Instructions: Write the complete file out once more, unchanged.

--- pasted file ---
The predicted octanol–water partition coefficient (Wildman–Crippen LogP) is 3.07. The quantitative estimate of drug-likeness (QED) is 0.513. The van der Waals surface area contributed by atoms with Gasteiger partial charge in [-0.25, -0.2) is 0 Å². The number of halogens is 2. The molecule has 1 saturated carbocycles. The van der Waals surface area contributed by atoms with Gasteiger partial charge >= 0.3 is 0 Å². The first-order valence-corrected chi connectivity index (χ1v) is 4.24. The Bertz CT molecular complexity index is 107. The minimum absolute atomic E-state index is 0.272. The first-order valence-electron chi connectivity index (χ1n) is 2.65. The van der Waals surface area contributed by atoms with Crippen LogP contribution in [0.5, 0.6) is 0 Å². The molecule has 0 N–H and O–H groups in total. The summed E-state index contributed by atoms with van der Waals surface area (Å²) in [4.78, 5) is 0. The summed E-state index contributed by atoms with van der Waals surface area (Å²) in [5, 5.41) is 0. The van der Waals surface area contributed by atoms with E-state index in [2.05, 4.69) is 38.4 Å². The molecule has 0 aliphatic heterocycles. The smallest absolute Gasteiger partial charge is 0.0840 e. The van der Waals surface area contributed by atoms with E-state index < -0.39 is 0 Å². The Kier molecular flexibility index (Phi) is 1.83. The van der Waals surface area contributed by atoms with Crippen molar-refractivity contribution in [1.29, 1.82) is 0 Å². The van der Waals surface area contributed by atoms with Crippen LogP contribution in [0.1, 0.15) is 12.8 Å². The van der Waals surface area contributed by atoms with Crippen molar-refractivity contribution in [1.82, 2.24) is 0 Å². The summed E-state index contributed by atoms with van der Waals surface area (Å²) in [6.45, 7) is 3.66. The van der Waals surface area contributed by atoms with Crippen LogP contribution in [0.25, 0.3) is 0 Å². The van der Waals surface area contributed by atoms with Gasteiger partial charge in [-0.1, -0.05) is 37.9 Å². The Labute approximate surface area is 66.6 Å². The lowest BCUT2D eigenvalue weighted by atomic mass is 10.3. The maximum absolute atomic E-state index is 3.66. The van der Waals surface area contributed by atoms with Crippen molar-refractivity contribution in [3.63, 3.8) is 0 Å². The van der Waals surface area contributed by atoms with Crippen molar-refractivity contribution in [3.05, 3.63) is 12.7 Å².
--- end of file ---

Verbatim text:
The predicted octanol–water partition coefficient (Wildman–Crippen LogP) is 3.07. The quantitative estimate of drug-likeness (QED) is 0.513. The van der Waals surface area contributed by atoms with Gasteiger partial charge in [-0.25, -0.2) is 0 Å². The number of halogens is 2. The molecule has 1 saturated carbocycles. The van der Waals surface area contributed by atoms with Gasteiger partial charge >= 0.3 is 0 Å². The first-order valence-corrected chi connectivity index (χ1v) is 4.24. The Bertz CT molecular complexity index is 107. The minimum absolute atomic E-state index is 0.272. The first-order valence-electron chi connectivity index (χ1n) is 2.65. The van der Waals surface area contributed by atoms with Crippen LogP contribution in [0.5, 0.6) is 0 Å². The molecule has 0 N–H and O–H groups in total. The summed E-state index contributed by atoms with van der Waals surface area (Å²) in [4.78, 5) is 0. The summed E-state index contributed by atoms with van der Waals surface area (Å²) in [5, 5.41) is 0. The van der Waals surface area contributed by atoms with E-state index in [2.05, 4.69) is 38.4 Å². The molecule has 0 aliphatic heterocycles. The smallest absolute Gasteiger partial charge is 0.0840 e. The van der Waals surface area contributed by atoms with E-state index < -0.39 is 0 Å². The Kier molecular flexibility index (Phi) is 1.83. The van der Waals surface area contributed by atoms with Crippen molar-refractivity contribution in [1.29, 1.82) is 0 Å². The van der Waals surface area contributed by atoms with Crippen LogP contribution in [0.1, 0.15) is 12.8 Å². The van der Waals surface area contributed by atoms with Crippen molar-refractivity contribution in [1.82, 2.24) is 0 Å². The summed E-state index contributed by atoms with van der Waals surface area (Å²) in [6.45, 7) is 3.66. The van der Waals surface area contributed by atoms with Crippen LogP contribution in [0.25, 0.3) is 0 Å². The van der Waals surface area contributed by atoms with Gasteiger partial charge in [-0.1, -0.05) is 37.9 Å². The Labute approximate surface area is 66.6 Å². The lowest BCUT2D eigenvalue weighted by atomic mass is 10.3. The maximum absolute atomic E-state index is 3.66. The van der Waals surface area contributed by atoms with Crippen molar-refractivity contribution in [3.63, 3.8) is 0 Å². The van der Waals surface area contributed by atoms with Crippen molar-refractivity contribution in [3.05, 3.63) is 12.7 Å².